Federal authorities in Baltimore announced Wednesday that a 37-year-old man has been indicted for witness retaliation and tampering related to the killing of a teacher’s aide and assistant pastor who was gunned down in North Baltimore last year.
Davon Carter, of Parkville, appeared in U.S. District Court and pleaded not guilty to charges that he killed 41-year-old Latrina Ashburne. He is charged “with intent to retaliate against a witness for providing a law enforcement officer with information relating to the commission and possible commission of a federal offense” and to prevent that person from testifying about the case.
The case carries the possibility of the death penalty.
The circumstances of the case were not clear. Federal prosecutors suggested that Ashburne was not the intended target, saying that the witness Carter sought to kill is not named in the indictment. No other details about the case were provided and officials declined to elaborate.
The U.S. Department of Health and Human Services appears to be the lead agency on the case, with its agents walking Carter into the courtroom and joining U.S. Attorney Judson Mihok at the trial table. The agency, which oversees divisions such as the Centers for Disease Control, the Food and Drug Administration and the National Institutes of Health, did not respond to requests for comment about its role in the case.
A 35-year-old man set to testify against an alleged shooter in an upcoming attempted murder case in Baltimore was gunned down himself a week before the trial in what police believe was a “targeted execution” of a state witness, according to court records.
“We’ve been working with the FBI since the onset of this tragic case,” said T.J. Smith, the chief spokesman for the Police Department. “Ms. Ashburne was a pillar in our community. We are grateful that the heartless individual responsible for her murder has been taken off of the streets.”
Attempts to reach relatives of Ashburne were not successful.
Police said in court records that witness Melvin Ford was “shot twice in the head at point-blank range” on Oct. 27 in “what appears to be a targeted execution” before his testimony in the early November trial of Travis Wells, 33.
Wells was recorded on jail phone calls identifying Ford as a witness in his case to several of his friends on the outside, asking them to intercede on his behalf.
“We on top of it; we gonna full-court-press him; we gonna tell him this is how it’s gonna be,” one of the men was recorded saying, according to police.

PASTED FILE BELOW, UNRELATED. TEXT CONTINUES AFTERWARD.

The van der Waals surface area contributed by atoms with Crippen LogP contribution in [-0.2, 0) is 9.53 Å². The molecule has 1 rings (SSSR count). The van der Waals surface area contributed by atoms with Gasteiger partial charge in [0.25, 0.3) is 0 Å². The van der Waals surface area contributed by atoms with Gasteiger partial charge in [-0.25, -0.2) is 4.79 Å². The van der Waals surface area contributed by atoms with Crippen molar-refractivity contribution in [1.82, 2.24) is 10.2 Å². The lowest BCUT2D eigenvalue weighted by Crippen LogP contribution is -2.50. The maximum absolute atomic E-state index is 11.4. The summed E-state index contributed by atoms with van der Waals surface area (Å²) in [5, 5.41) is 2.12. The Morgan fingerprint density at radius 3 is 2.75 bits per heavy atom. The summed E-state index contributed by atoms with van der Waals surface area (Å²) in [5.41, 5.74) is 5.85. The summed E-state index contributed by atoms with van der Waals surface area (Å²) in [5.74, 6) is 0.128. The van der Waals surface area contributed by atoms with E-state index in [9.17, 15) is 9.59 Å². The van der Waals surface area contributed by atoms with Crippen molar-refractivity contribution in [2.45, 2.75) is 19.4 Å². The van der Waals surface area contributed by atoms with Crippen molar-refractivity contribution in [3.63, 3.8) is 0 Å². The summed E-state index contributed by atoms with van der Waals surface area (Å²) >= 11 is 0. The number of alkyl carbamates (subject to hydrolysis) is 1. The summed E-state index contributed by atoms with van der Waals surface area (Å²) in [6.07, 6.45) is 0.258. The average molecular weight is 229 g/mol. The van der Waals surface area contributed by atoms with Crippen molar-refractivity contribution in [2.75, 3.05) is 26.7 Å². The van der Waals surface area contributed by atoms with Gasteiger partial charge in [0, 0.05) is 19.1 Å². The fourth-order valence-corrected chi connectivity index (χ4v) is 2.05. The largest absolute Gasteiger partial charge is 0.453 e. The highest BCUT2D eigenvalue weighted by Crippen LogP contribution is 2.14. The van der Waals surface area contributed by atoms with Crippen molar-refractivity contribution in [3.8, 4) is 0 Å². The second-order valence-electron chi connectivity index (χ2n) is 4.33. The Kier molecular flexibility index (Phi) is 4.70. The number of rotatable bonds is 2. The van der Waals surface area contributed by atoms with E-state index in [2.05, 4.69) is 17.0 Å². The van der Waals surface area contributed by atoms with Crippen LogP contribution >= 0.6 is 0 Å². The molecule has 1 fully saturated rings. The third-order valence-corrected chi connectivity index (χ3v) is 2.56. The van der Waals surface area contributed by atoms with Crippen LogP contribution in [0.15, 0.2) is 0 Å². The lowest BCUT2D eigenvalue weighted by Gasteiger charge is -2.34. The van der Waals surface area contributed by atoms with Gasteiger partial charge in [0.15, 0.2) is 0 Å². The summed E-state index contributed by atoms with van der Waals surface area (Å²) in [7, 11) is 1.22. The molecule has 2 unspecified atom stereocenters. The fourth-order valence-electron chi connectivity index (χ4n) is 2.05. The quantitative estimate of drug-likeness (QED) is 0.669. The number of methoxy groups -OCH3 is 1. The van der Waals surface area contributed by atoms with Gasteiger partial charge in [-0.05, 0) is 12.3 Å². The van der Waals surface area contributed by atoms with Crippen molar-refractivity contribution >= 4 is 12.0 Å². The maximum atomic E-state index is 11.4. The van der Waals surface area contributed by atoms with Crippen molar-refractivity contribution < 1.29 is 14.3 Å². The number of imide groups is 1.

State’s Attorney Marilyn Mosby calls Baltimore the “home of witness intimidation” and has secured millions in grant funding to help crime victims and witnesses. In September, she said that prosecutors saw a 37 percent increase in families in need of relocation services in 2016 compared to the previous year, and overspent their budget for victim and witness services by $218,000. Officials said at that hearing that they expected to overspend by a similar amount this year.
Sharon Green Middleton, a Democrat who represents Ashburne’s neighborhood on the City Council, said the city continues to see an increase in crime.
“Everything seems to focus back on the way things are handled through the court system,” she said. “I’m glad this case is resolved, but there’s still so much more work to do.”
Baltimore police and prosecutors face a continuing challenge in getting witnesses — and even victims — to cooperate. A series of incidents, including a deadly firebombing, has helped to shake confidence in the criminal justice system, authorities and residents say.
Last year, police said Ashburne was fatally shot outside the home she shared with her mother in the 2900 block of Rosalind Ave. in the Cylburn neighborhood of North Baltimore around 7:30 a.m. on May 27, 2016.
The shooting shocked her friends and family. Latrina Ashburne worked as a teacher's aide at Francis Scott Key Elementary School, helping special needs children, according to her sister.
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Court records show Carter received 12 years in prison in 2006 after pleading guilty to drug possession with intent to distribute. Earlier that same year, he received eight years in prison in a separate drug case. In 2002, he received four years in prison on drug distribution charges.